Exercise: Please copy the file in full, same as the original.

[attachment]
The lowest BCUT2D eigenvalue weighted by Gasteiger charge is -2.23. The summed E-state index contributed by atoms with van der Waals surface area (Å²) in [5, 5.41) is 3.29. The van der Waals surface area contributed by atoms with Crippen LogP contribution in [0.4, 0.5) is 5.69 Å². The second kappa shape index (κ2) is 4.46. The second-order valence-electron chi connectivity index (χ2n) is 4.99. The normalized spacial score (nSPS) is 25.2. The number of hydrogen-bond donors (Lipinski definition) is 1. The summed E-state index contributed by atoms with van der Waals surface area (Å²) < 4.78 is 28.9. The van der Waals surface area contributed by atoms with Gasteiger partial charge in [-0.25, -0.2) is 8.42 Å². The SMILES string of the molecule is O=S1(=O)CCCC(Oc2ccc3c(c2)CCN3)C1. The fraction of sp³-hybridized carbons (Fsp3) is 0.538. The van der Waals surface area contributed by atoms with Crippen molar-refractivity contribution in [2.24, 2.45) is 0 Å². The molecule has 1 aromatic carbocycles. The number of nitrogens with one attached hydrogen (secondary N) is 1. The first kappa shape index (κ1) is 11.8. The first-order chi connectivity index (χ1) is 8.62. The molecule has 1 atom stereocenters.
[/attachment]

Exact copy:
The lowest BCUT2D eigenvalue weighted by Gasteiger charge is -2.23. The summed E-state index contributed by atoms with van der Waals surface area (Å²) in [5, 5.41) is 3.29. The van der Waals surface area contributed by atoms with Crippen LogP contribution in [0.4, 0.5) is 5.69 Å². The second kappa shape index (κ2) is 4.46. The second-order valence-electron chi connectivity index (χ2n) is 4.99. The normalized spacial score (nSPS) is 25.2. The number of hydrogen-bond donors (Lipinski definition) is 1. The summed E-state index contributed by atoms with van der Waals surface area (Å²) < 4.78 is 28.9. The van der Waals surface area contributed by atoms with Gasteiger partial charge in [-0.25, -0.2) is 8.42 Å². The SMILES string of the molecule is O=S1(=O)CCCC(Oc2ccc3c(c2)CCN3)C1. The fraction of sp³-hybridized carbons (Fsp3) is 0.538. The van der Waals surface area contributed by atoms with Crippen molar-refractivity contribution in [2.24, 2.45) is 0 Å². The molecule has 1 aromatic carbocycles. The number of nitrogens with one attached hydrogen (secondary N) is 1. The first kappa shape index (κ1) is 11.8. The first-order chi connectivity index (χ1) is 8.62. The molecule has 1 atom stereocenters.